Question Time, Oldham and (not) gay marriage
I was on TV's Question Time last night. It had actually been fixed up ages ago, and wasn't simply a a response to my new-found, and no doubt short-lived, celebrity as the TV presenter who is too ugly for TV/doesnt brush her hair etc etc . (This did, of course, rather give an added edge to the pre show make-up session... but luckily the extremely nice make-up lady was completely on message with the idea that I really COULDN'T be made to look as if I had suddenly changed my mind, complete with mascara and lippy.)
I have done Question Time once before, and -- as I think I said then -- it is about the closest thing to doing an exam that I now know. First you have to question spot, then revise like hell. You also need to look at last year's paper (ie last week's programme) as the same questions aren't very likely to come up twice in a row (though as every canny examinee knows, you can never be quite sure of that).
The difference is that the question spotting goes on right up to the very last minute. A controversial speech by some government minister, sounding off about (say) the state of the nation's teeth, can at a stroke make entirely wasted all that work you put into revising police pay and conditions.
But, of course, even without those little surprises, you are bound revise more than comes up. Yesterday I woke up to the Today programme featuring Obama "coming out" for gay marriage. And took a punt that someone would be asking about that.
They didn't. But in this case the wasted revision had its own rewards. After a quick tutorial with my ex-parliamentarian neighbour and legal type (thank you David), and an hour or so on-line, I found that it raised even more intriguing questions than I thought.
The truth is that -- while I have long been quite sure that there should be same-sex marriages if people want them -- I have never quite understood what the practical differences are between a marriage and a civil partnership.
It seems that there really aren't any, except the name (well...the civil partner of a man who is knighted doesn't get a title, whereas a wife would be called 'Lady"; hardly great shakes). Leaving religious debates aside (and, OK, they will be important for some), the issue seems to come down to the sheer fact of nominal difference: that is to say, simply in the name, our current arrangements parade same-sex partnerships as lesser forms of marriage.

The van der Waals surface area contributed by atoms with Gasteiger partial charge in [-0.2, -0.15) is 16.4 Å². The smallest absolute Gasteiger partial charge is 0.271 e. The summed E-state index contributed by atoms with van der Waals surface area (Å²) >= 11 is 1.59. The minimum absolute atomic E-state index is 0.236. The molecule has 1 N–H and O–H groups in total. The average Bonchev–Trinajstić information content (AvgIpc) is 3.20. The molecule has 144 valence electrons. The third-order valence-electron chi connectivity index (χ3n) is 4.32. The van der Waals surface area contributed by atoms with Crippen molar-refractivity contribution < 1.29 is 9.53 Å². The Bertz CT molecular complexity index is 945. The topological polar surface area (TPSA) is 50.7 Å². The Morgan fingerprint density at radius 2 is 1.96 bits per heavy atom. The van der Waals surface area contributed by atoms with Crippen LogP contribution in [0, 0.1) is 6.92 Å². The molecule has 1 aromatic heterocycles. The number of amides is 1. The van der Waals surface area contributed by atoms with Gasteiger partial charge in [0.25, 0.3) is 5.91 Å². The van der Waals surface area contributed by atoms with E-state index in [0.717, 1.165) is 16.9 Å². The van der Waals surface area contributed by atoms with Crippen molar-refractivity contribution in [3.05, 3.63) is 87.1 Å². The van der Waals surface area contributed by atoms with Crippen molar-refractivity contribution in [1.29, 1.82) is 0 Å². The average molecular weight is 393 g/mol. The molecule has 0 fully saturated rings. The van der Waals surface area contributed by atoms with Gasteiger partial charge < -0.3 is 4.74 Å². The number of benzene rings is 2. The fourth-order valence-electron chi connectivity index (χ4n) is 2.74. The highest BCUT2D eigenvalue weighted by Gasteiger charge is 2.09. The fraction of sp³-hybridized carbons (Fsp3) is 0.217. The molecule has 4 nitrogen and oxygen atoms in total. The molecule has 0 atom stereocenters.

So far, so good. But the muddle doesn't stop there. Another issue is that civil partnerships are not available to heterosexual couples even if they want them. Among those of us brought up to believe marriage had to be understood as one of the most exploitative weapons of patriarchy, some might actually prefer something not tainted by the hateful name. (In fact, some of us remain slightly bemused by the current enthusiasm for marriage -- which was an institution only a few decades ago we thought we wanted to destroy.) But we cant have one.
By contrast, as David explained, civil partnership (pacte civile) is currently available to all combinations in France -- though currently marriage only to heterosexuals.
But dig a little deeper, and it gets even murkier -- complicated by the accretion of conflicting custom and legislation back to the 18th century. I remember when I got married myself, we discovered that all those standard formulae about 'till death us do part' are nothing to do with the law itself, but merely customary. In order to be legally married all you have to say is "I do" (vel sim) in public in front of witnesses. In our case, as almost everyone on the room from the groom to the bride's mother was at least once divorced, we wanted "till death us do part" removed from the ceremony . . . a feat we achieved, after considerable effort.
But David pointed me to the most curious thing yet. Have you ever wondered why you haven't been invited to a night-time wedding? Well that's because until the passing of a bill that received royal assent on 1 May 2012, since the early 19th century marriages have only been allowed to take place between the hours of 8.00 am and 6.00 pm. (Goodness knows why... so you could see you were marrying the right guy?)
My conclusion? First, get some bright civil servant to go through all this, root out the anachronisms and get the rules tidied up and simplified. Second, give everyone gay or straight a civil partnership, and make that the gold-standard... and leave "marriage" as the optional extra, the religious ceremony, on whatever terms the religions concerned manage to hammer out (and no business of the state at all).
Anyway you were spared all that last night...!
I should say though we were entertained beautifully at a great school in Oldham -- The Radclyffe School -- in a brand new building (pictured at the top), and with a really impressive head. I managed to meet a few of the pupils. Thanks for being so nice all of you